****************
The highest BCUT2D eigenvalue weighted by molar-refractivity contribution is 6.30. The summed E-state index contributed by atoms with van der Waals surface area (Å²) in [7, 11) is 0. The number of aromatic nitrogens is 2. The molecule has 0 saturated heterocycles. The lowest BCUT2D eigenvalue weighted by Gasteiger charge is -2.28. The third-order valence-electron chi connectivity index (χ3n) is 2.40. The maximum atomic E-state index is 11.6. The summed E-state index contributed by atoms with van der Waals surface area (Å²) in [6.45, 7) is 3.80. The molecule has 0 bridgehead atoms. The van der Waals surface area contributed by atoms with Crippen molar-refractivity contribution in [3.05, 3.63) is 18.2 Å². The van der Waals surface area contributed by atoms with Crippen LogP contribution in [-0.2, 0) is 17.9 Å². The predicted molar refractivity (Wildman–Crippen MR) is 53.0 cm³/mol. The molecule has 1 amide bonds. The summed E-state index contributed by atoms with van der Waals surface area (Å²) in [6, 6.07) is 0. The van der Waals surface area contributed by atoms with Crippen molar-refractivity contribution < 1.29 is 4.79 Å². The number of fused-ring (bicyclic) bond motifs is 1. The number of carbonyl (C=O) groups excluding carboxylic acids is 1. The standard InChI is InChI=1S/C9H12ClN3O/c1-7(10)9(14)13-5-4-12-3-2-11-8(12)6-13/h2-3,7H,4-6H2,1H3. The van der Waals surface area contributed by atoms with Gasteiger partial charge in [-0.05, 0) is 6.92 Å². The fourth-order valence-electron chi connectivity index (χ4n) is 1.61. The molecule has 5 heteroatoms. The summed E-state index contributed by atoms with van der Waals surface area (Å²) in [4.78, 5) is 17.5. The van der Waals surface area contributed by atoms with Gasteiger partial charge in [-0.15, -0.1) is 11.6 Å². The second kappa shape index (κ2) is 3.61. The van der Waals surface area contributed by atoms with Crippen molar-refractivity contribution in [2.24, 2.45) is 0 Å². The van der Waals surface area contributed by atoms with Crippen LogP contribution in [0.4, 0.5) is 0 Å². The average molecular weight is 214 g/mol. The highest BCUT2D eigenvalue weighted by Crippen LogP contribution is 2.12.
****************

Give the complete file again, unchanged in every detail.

The highest BCUT2D eigenvalue weighted by molar-refractivity contribution is 6.30. The summed E-state index contributed by atoms with van der Waals surface area (Å²) in [7, 11) is 0. The number of aromatic nitrogens is 2. The molecule has 0 saturated heterocycles. The lowest BCUT2D eigenvalue weighted by Gasteiger charge is -2.28. The third-order valence-electron chi connectivity index (χ3n) is 2.40. The maximum atomic E-state index is 11.6. The summed E-state index contributed by atoms with van der Waals surface area (Å²) in [6.45, 7) is 3.80. The molecule has 0 bridgehead atoms. The van der Waals surface area contributed by atoms with Crippen molar-refractivity contribution in [3.05, 3.63) is 18.2 Å². The van der Waals surface area contributed by atoms with Crippen LogP contribution in [-0.2, 0) is 17.9 Å². The predicted molar refractivity (Wildman–Crippen MR) is 53.0 cm³/mol. The molecule has 1 amide bonds. The summed E-state index contributed by atoms with van der Waals surface area (Å²) in [6, 6.07) is 0. The van der Waals surface area contributed by atoms with Crippen molar-refractivity contribution < 1.29 is 4.79 Å². The number of fused-ring (bicyclic) bond motifs is 1. The number of carbonyl (C=O) groups excluding carboxylic acids is 1. The standard InChI is InChI=1S/C9H12ClN3O/c1-7(10)9(14)13-5-4-12-3-2-11-8(12)6-13/h2-3,7H,4-6H2,1H3. The van der Waals surface area contributed by atoms with Gasteiger partial charge in [-0.05, 0) is 6.92 Å². The fourth-order valence-electron chi connectivity index (χ4n) is 1.61. The molecule has 5 heteroatoms. The summed E-state index contributed by atoms with van der Waals surface area (Å²) in [4.78, 5) is 17.5. The van der Waals surface area contributed by atoms with Gasteiger partial charge in [-0.15, -0.1) is 11.6 Å². The second kappa shape index (κ2) is 3.61. The van der Waals surface area contributed by atoms with Crippen molar-refractivity contribution in [2.24, 2.45) is 0 Å². The van der Waals surface area contributed by atoms with Crippen LogP contribution in [0.4, 0.5) is 0 Å². The average molecular weight is 214 g/mol. The highest BCUT2D eigenvalue weighted by Crippen LogP contribution is 2.12.